Tuesday, October 10, 2006

Carrot and Sticks

I read an Oddly Enough Reuters article a few weeks ago that the biggest complaint residents in Shanghai have about the city is the number of people walk around in pajamas. Funny, I would have listed the spitting or the shoving well above the pajamas, but that's just me. Anyhow, walking to work today I saw an old guy in pajamas and about a block later a street vendor selling packages of pajamas. It got me thinking about the U.S. illegal drug policy and how governments can most effectively affect markets.

Basically, I think governments can best influence markets by providing carrots to demand and sticks to supply. You can't really roll out a bunch of tanks and force people to stop wearing pajamas or using drugs. Well, maybe the Chinese governement can, but I digress. Instead, you can have a bunch of public service announcements extolling the virtues of not wearing pajamas or just saying no. At the same time, the government can crack down on pajama stores and drug dealers. In this case, demand is dispursed while supply is concentrated. Sticks seem to be less effective on dispursed entities than concentrated ones and carrots to concentrated entities smacks of special interest groups and unfair rewards.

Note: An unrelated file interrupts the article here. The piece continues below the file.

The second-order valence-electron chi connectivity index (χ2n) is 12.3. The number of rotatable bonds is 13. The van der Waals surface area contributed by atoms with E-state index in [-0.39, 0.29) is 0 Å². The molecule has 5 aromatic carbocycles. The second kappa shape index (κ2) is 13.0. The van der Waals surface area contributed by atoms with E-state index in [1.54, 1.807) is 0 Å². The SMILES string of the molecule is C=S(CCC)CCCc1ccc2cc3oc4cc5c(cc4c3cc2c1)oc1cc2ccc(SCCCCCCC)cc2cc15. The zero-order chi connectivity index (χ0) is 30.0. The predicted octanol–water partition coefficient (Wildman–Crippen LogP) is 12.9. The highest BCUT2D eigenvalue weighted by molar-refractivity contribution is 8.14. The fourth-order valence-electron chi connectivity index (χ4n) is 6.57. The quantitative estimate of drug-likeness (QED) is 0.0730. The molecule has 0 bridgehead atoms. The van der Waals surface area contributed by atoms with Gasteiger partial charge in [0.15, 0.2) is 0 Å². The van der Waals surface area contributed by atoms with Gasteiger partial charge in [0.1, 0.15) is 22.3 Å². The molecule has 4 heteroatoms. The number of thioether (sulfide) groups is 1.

What about the cases where demand is centralized and supply dispursed? Is there something wrong with punishing a few people just because they want something government is trying to discourage? Are there effective ways to increase supply or do you just create markets without customers?

Thoughts? Comments?

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